Craig Reifsnider and grandson Caedan with Craig’s 1955 Chevy Belaire • Photo by Dave Gorgon

Classic car buff inspired by movie wins trophy at Taylor show  

Dave Gorgon

Craig Reifsnider’s 1955 Chevy Belaire isn’t his first classic car, but it’s the one he dreamt about owning since seeing actor Harrison Ford’s character driving one in the 1973 movie “American Graffiti,” which was based on a life in the early 1960s.

The Belaire earned the lifelong Wyandotte resident the top prize for “best classic custom” at a July 15 car show during Music & Art in the Gardens at the Taylor Conservatory & Botanical Gardens.

“I just love that car,” said the 58-year-old Reifsnider, who has owned classic cars since he was 16. “I saw it in the movie. Wow, it just hit me. I said, ‘man that’s me.’”

Reifsnider waited until two years ago to buy the Belaire. He spent a year redoing the engine as part of so-called “therapy” after undergoing knee surgery, spending $7,000 along the way. The Taylor car show was the first he entered with the ’55 Chevy. He was planning to attend the next show at the site, set for July 29.

“My dad (the late Gilbert) was always interested in cars and taught me to appreciate cars,” Reifsnider said. “I’m a Chevy man. I’ve always driven a Chevy. My dad was a guy who always said that if you treat cars right, they will treat you right.”

At age 13, Reifsnider went to work washing boats at the former Showdown Marine in Wyandotte in the 1970s and then “got the itch” to learn about engines. The business included a marina, jet boats, offshore racing and much more.

Showdown was owned by Sonny Gandee Jr., son of the late former Detroit Lions player Sonny Gandee who lived Downriver for five decades. Sonny Jr. would marry Reifsnider’s sister Cathy.

“I’ve been around engines my whole life,” Reifsnider said. “Between my father and my brother-in-law, they pointed me to what I’m doing now.”

He said the Belaire is the fifth classic car he’s owned, following a 1986 Monte Carlo SS, a 1970 Cadillac Eldorado, a 1972 Chevy pickup short-bed truck and a 1972 Monte Carlo, admitting he’s into “big blocks.”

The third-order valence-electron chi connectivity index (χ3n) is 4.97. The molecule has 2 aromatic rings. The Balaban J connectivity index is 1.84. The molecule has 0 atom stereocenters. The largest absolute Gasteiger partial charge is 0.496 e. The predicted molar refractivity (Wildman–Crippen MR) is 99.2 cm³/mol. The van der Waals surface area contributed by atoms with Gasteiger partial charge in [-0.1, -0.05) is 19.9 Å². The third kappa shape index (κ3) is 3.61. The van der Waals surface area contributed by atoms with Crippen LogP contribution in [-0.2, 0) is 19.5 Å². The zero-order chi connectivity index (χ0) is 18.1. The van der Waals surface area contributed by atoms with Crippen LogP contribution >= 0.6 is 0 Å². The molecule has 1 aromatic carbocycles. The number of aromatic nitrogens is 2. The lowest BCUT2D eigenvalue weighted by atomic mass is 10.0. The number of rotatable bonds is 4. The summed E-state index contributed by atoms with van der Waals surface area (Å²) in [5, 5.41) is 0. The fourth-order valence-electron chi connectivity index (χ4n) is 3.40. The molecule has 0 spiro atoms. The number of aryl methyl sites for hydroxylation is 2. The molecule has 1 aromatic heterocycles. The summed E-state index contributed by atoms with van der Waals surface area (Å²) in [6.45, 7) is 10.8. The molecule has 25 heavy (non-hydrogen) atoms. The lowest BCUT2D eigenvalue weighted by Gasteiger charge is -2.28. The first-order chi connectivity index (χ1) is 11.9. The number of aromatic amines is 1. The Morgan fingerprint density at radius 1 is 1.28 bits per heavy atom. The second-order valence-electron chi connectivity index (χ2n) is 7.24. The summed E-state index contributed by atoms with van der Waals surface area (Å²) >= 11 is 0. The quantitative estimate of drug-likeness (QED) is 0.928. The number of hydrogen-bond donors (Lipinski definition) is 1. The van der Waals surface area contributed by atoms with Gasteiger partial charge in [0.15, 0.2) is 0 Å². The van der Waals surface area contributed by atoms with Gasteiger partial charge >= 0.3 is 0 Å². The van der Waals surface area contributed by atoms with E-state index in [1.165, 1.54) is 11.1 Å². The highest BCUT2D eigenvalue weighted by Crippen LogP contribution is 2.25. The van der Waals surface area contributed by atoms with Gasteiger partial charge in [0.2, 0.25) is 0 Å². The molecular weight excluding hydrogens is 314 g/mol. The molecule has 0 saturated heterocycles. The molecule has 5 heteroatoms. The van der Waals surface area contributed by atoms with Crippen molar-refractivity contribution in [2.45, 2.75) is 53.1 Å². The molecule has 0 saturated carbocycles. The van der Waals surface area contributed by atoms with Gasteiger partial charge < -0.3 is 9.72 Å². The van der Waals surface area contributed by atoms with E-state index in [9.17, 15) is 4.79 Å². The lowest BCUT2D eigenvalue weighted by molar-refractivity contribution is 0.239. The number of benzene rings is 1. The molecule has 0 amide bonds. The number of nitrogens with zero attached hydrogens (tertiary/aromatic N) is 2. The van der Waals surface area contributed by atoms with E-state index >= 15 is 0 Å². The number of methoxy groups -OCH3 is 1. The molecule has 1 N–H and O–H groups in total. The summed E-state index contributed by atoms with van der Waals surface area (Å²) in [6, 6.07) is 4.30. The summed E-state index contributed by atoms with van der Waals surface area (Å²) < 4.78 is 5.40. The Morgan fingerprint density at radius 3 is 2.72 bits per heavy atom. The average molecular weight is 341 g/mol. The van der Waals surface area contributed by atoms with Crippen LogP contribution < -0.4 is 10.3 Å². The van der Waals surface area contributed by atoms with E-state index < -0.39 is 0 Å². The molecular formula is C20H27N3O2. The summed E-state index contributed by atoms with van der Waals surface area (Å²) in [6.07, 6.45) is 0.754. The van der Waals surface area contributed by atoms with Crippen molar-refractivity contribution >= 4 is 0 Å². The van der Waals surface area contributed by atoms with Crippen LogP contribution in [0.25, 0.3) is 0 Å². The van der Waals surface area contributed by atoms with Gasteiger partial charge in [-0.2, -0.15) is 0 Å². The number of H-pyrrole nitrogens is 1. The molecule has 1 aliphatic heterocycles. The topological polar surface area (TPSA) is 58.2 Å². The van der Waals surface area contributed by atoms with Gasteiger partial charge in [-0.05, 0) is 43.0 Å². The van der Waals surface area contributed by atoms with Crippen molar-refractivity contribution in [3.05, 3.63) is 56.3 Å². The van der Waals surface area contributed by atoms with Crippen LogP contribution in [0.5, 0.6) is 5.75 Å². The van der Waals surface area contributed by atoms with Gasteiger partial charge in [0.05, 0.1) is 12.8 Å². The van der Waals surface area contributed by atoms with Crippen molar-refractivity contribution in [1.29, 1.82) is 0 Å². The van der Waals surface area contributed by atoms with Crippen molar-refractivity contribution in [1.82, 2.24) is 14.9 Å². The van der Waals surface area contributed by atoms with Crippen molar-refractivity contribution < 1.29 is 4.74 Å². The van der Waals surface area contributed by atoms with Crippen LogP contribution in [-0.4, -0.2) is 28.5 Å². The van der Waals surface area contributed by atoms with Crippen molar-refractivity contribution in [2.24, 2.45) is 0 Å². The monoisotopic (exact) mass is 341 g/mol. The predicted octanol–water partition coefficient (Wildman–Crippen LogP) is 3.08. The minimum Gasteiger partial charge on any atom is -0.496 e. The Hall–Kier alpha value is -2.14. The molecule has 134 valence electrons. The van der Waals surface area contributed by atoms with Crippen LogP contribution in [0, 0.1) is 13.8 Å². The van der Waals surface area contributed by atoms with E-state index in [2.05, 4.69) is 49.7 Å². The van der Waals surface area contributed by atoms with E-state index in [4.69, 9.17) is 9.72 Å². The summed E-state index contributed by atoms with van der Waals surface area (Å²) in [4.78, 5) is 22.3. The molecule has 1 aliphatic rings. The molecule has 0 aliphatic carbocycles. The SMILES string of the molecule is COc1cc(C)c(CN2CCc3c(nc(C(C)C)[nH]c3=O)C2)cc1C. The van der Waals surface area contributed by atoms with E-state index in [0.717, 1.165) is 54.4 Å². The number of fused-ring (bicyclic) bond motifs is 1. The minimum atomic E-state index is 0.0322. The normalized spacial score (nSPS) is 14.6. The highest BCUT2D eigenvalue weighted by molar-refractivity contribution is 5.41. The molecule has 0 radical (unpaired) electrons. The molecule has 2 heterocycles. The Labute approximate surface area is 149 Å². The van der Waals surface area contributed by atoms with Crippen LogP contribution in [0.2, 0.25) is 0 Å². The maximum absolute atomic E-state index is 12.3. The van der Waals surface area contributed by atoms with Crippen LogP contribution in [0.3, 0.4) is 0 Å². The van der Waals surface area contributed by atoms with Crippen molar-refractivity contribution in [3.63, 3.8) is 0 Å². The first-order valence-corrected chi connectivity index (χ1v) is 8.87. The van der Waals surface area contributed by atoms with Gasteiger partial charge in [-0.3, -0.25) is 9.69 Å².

“They were my classic cars,” Reifsnider said. “I drove them mostly on weekends and really took care of them.”

He said most of his whole family was into classic cars and many have been members of car clubs, adding “at one time, we could have had a car club by ourselves.” He also drives in the Downriver Cruise on Fort Street.

The bug has hit the next two generations of his family already. Son Christopher owns a white ’86 Monte Carlo – “the same car I owned many years ago.”

“I always told him I really loved those cars,” Reifsnider said. “He grew up knowing that. It’s why he owns one now.”

Six-year-old grandson Caedan, son of Christopher and Ashley, “will be a car freak, too.”

“My grandson goes crazy for cars,” Reifsnider said. “He comes down to clean Papa’s car or if there’s any work to do on Papa’s car, he’s there.”

Of course, it’s kind of inevitable, with initials like these: Craig’s initials are CAR (Craig Allan Reifsnider) as are his son and grandson, the latter two on purpose. Besides Craig Alan Reifsnider, there is Christopher Alan Reifsnider and Caedan Alan Reifsnider.

Born car freaks.

Caedan was on hand for his grandfather’s trophy presentation in Taylor during Music & Art in the Gardens, which is a concert series that runs Wednesdays during the summer. The unique trophy was created by metal artist and car show promoter Shaggy LeBlanc.

“That trophy I got I think is the best trophy I own,” said Reifsnider, a field service mechanic for United Rentals and husband of 36 years to wife Jeanne. “It’s really cool. It’s handmade. I love that trophy.”

Like his cars, it’s a classic.

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